Last night 30 deepwater fishermen from around New England expressed their approval at a meeting in Gloucester for a new proposal to open up swordfishing to rod and reel and harpoon fishermen. Gregory Mayhew and his son Todd, both Menemsha fishermen, attended as did Alex Friedman, president of the Martha’s Vineyard/Dukes County Fishermen’s Association.

It was once a symbol of the Island and a principal fish landed on the docks. Swordfish weighing hundreds of pounds were hauled in from Menemsha, Tisbury, Oak Bluffs and Edgartown. They lined the docks and fish markets; their tails nailed to the walls of fish shacks bore testament to the fishery’s success. As some fishermen tell it, swordfish were once so abundant they were seen within miles of the shore, as close as Squibnocket and Dogfish Bar.

But those days have long since disappeared.

On March 28 in Gloucester, a fisheries hearing will take place regarding perhaps the most iconic and traditional of all Vineyard fish: the magnificent Broadbill Swordfish. The federal government has recently proposed a new open-access permit that would allow small-boat fishermen to retain and sell swordfish caught by rod and reel or harpoon. By strictly regulating large, industrial-scale vessels, U.S. swordfish have recently become a shining example of responsible and successful management, with all current science pointing to fully-rebuilt stocks.


The film is just 23 minutes, 14 seconds long. It’s silent, black and white and there are moments when the images jump around due to the choppiness of the sea — or of the editing. There’s a shot of a man with a long harpoon and dart leaning against the rail of a bowsprit. There’s a wooden keg bouncing over the wave tops toward the horizon.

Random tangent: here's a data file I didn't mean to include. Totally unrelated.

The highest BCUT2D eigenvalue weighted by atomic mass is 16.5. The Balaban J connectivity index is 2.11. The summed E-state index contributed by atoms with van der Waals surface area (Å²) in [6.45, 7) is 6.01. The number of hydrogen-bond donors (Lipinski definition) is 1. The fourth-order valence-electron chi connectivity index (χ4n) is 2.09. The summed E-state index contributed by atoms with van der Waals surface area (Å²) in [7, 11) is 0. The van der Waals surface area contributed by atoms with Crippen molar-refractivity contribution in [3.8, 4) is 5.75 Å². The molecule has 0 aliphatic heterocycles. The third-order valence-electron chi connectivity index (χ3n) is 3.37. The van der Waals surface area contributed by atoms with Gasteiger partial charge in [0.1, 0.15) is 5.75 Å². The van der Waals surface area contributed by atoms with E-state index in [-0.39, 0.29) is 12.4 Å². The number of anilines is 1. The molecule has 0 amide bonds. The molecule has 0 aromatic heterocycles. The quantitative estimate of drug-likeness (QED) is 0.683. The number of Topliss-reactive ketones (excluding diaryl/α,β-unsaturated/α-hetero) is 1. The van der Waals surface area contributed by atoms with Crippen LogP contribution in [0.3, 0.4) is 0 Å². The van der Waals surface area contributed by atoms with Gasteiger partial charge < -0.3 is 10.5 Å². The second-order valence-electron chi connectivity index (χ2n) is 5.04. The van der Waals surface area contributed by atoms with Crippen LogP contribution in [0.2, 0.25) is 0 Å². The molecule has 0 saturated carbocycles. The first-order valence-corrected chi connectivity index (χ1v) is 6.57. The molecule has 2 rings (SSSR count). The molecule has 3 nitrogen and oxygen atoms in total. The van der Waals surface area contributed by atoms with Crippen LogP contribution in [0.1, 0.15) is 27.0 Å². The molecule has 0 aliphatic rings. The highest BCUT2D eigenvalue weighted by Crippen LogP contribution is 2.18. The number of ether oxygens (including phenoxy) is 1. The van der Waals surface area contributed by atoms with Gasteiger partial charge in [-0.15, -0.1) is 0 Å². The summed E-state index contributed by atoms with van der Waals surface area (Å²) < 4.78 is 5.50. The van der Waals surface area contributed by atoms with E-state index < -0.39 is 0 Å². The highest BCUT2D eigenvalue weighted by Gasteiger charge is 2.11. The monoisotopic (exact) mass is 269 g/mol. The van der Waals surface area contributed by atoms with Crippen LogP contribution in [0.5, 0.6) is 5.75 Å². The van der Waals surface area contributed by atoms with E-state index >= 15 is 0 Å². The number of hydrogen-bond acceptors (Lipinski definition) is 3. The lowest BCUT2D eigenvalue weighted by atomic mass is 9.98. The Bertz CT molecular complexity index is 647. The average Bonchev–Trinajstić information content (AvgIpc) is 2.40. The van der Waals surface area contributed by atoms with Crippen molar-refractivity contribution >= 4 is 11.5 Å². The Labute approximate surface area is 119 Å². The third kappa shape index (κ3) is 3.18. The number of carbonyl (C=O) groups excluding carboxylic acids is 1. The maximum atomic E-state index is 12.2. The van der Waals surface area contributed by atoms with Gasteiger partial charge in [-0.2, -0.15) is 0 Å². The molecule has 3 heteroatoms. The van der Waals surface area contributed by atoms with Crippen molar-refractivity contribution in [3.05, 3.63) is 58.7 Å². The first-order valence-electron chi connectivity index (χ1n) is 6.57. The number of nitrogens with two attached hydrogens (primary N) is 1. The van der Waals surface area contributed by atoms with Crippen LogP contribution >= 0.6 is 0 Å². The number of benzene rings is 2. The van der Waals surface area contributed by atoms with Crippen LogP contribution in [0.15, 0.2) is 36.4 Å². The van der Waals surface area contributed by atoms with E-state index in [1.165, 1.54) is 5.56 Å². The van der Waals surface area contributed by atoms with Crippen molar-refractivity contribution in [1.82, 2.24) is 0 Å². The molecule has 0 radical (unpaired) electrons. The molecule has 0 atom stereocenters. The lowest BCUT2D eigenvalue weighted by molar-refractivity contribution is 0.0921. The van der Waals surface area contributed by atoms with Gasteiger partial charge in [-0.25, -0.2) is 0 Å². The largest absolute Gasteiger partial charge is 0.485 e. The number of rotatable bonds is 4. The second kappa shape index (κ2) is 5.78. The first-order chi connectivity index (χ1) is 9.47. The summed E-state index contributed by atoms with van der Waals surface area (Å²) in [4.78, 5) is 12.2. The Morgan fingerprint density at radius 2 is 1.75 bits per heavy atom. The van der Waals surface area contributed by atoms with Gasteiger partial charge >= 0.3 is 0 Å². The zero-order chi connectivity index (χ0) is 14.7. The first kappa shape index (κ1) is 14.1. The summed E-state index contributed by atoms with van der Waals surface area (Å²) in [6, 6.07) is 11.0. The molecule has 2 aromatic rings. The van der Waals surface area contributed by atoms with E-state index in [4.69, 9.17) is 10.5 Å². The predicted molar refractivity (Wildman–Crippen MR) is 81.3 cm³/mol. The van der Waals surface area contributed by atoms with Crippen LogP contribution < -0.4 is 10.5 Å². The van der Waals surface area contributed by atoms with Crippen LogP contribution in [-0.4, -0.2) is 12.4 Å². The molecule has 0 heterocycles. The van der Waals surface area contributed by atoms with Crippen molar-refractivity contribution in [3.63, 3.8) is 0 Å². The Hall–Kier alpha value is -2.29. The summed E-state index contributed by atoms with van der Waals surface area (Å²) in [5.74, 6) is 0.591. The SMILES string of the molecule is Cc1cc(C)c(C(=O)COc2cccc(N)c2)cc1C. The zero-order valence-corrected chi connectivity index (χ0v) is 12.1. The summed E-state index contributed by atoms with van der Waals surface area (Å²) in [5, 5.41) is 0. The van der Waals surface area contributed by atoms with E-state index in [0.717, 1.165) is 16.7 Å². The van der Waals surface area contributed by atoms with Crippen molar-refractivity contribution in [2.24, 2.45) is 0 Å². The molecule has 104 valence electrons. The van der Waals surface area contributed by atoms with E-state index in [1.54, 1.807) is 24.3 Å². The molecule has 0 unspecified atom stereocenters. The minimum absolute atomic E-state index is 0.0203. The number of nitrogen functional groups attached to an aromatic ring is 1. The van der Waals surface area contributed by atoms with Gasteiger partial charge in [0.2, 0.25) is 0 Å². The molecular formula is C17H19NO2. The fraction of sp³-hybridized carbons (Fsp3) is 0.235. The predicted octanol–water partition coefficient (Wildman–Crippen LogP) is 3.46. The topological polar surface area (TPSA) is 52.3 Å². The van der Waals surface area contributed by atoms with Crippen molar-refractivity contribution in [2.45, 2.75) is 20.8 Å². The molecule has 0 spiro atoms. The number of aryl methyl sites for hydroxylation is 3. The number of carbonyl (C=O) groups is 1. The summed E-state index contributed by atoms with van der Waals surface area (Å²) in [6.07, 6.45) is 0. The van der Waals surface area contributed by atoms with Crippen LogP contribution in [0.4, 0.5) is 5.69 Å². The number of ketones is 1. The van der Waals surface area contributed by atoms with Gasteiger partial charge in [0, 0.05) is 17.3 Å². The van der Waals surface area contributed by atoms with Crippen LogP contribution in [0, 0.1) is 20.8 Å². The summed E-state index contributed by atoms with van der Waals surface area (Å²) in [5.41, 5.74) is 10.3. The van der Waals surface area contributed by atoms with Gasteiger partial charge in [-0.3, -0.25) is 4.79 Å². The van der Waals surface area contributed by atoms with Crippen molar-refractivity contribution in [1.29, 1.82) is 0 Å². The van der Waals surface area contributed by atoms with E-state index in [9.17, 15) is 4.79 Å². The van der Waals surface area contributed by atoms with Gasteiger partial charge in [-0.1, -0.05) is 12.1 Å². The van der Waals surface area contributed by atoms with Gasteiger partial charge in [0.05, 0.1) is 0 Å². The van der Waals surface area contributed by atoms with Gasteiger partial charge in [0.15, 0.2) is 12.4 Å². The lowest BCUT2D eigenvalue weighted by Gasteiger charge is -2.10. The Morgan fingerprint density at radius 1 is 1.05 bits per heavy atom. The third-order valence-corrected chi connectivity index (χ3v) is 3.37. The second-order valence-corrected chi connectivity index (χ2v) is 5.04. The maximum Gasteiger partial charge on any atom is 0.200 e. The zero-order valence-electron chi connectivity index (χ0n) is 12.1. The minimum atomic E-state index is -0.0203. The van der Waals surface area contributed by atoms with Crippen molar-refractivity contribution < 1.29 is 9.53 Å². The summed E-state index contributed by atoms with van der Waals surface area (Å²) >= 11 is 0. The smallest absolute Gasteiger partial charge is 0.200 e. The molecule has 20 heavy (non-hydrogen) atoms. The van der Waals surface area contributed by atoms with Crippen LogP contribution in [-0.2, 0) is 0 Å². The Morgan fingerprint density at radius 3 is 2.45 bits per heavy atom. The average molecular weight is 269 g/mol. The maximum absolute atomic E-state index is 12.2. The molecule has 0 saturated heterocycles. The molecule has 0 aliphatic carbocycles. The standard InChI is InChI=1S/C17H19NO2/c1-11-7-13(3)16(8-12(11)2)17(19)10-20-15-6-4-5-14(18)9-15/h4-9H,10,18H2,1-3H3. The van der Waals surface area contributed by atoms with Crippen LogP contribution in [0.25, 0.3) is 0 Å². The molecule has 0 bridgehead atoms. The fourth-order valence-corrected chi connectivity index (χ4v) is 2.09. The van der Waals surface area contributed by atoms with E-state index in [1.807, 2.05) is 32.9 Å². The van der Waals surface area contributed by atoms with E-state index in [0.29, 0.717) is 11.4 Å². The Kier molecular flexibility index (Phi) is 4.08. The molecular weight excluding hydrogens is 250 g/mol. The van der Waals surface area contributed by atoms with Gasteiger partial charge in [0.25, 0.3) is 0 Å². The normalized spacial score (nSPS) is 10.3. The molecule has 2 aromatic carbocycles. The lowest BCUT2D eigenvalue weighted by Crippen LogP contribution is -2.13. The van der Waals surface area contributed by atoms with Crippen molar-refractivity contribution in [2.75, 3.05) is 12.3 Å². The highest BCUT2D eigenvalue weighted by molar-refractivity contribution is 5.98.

Harpooned swordfish, once synonymous with the Fourth of July holiday and a staple of the Menemsha fishing fleet, are no longer being caught by Vineyard fishermen.

Though prevalent in local fish markets this season, harpooned swordfish are now all being caught by fishermen from afar.

The reason has to do with a convoluted bureaucracy, an expensive permit system and waning interest in the age-old method of catching fresh swordfish.


Top scientists at the National Marine Fisheries Service (NMFS) and
fish conservation advocates are reporting a significant increase in the
numbers of swordfish swimming in the North Atlantic. Although waters
around the Vineyard have yet to see any recovery, the numbers of
juvenile fish have improved significantly.